LAX07CA117
LAX07CA117

On March 30, 2007, at 1410 Pacific daylight time, an experimental amateur built Edwards Wag-A-Bond, N714DE, ground looped during the landing rollout on runway 02L at Jean Airport (0L7), Jean, Nevada. The airline transport pilot/owner/builder operated the personal flight under the provisions of 14 CFR Part 91. The airplane sustained substantial damage. The pilot, the sole occupant, was not injured. Visual meteorological conditions prevailed for the local area flight that departed North Las Vegas Airport (VGT), Las Vegas, Nevada, about 1207. No flight plan had been filed.

The National Transportation Safety Board investigator-in-charge (IIC) interviewed the pilot. The pilot stated that the airplane was equipped with conventional landing gear. The landing was normal; however, on the lading rollout, as the tail wheel touched the runway surface, it started to "shimmy badly." He was not able to maintain airplane control, and the airplane ground looped. The pilot reported a light right crosswind.

In the pilot's written statement, he reported that the airplane had a total airframe time of 7.3 hours. He had been conducting a flight test at the time, and had been flying for about 1.5 hours. He had been planning on doing touch-and-go takeoffs and landings at Jean, and then a full stop landing. No discrepancies were noted with the touch-and-go takeoffs and landings; the landings were done utilizing a "wheel landing technique." On the full stop landing, the pilot reported that the tail wheel touched down at an airspeed of about 30 miles per hour. After the tail wheel contacted the pavement, he noted a "high frequency shimmy," and the airplane swerved to the right. He attempted to correct the direction of travel with the application of the left brake. The airplane pivoted on the right main landing gear, which caused the left main landing gear to fold under the airplane. The left wing tip and propeller struck the runway.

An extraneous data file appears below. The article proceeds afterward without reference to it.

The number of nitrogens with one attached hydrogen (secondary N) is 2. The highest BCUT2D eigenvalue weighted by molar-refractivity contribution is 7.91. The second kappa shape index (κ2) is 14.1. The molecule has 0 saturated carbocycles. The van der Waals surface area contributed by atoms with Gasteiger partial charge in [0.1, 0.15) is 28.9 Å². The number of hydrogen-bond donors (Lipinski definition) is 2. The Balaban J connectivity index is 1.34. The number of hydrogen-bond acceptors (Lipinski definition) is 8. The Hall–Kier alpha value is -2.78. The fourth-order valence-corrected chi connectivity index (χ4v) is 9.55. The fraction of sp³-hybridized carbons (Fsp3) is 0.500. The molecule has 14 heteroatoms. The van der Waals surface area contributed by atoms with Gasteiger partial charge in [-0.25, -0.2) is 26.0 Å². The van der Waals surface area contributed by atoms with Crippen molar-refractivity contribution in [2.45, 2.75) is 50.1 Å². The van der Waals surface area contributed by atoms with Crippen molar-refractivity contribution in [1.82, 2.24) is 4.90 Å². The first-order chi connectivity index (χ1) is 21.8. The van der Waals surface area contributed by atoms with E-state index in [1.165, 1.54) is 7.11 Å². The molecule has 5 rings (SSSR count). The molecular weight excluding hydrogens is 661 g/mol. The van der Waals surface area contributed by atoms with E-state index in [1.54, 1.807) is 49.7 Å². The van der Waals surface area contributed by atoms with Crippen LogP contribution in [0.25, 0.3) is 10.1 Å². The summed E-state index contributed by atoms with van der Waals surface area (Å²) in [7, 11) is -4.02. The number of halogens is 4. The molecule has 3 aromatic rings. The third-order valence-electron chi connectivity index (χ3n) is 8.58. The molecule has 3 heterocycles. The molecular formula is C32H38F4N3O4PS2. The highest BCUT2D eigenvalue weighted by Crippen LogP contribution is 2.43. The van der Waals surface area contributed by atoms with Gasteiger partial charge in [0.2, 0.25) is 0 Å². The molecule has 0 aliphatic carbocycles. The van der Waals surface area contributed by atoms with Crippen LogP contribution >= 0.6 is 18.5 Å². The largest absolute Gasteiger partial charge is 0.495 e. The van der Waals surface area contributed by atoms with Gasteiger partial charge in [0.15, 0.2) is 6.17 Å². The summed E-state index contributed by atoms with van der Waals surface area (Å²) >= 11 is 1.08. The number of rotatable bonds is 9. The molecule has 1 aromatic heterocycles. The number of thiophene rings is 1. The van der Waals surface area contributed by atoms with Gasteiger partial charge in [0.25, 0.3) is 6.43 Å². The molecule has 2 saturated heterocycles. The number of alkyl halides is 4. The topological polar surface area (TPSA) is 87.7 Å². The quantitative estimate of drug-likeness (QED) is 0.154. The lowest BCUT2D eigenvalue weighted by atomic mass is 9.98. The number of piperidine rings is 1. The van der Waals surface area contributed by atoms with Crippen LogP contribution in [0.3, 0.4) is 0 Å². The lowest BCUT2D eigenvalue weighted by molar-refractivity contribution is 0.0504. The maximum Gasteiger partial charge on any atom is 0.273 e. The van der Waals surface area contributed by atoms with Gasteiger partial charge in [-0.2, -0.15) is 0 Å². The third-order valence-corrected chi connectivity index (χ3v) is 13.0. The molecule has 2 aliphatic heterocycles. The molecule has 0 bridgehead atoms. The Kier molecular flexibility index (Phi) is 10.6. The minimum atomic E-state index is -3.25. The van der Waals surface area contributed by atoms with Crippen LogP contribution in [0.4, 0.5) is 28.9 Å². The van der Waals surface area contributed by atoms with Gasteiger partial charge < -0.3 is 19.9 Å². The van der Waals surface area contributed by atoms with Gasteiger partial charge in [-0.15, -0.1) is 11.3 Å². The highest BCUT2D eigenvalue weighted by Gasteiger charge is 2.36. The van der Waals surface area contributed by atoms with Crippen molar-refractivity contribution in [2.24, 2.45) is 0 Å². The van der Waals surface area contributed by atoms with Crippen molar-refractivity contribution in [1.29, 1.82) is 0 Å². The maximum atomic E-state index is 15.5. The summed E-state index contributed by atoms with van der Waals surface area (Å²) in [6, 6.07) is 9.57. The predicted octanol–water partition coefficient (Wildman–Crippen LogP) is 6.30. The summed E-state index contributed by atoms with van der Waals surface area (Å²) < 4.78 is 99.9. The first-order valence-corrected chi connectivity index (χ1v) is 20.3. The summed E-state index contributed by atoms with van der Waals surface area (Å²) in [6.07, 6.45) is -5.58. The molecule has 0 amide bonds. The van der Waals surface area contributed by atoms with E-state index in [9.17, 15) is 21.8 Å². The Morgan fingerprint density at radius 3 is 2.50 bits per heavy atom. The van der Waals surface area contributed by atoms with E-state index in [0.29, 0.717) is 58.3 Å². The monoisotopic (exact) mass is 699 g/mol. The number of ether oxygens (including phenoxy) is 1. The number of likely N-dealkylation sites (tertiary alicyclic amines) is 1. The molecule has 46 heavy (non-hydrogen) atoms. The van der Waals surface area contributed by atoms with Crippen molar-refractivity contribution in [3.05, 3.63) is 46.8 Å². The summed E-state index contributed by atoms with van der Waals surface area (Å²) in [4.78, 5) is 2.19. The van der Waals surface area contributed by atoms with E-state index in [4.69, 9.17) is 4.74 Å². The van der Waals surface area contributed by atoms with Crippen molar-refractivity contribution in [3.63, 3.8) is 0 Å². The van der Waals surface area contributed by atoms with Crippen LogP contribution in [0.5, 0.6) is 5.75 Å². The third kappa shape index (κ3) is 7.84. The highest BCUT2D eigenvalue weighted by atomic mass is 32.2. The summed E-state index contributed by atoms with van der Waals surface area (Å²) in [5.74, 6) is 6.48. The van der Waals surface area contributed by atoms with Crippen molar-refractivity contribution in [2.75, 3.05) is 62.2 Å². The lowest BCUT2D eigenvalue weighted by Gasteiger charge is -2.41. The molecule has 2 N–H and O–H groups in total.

The pilot reported a left wheel skid mark on the runway. He also reported that he found the intact compression springs for the tail wheel rudder steering assembly about 75 feet behind where the airplane came to rest, near the runway edge. He also reported that on this flight he had relocated 22 pounds of weight to the aft fuselage station to simulate a center of gravity (CG) condition for flight test purposes. The weight shift remained well within the allowable CG range; however, "taking into consideration the moment arm of the additional weight, it may have caused the tail wheel to initiate an instability when contacting the ground."

A Federal Aviation Administration airworthiness inspector examined the airframe and noted that the left forward landing gear bracket had separated at its weld point, but had not become completely detached. The tail wheel showed no evidence of distortion, but was loose at its attachment point.

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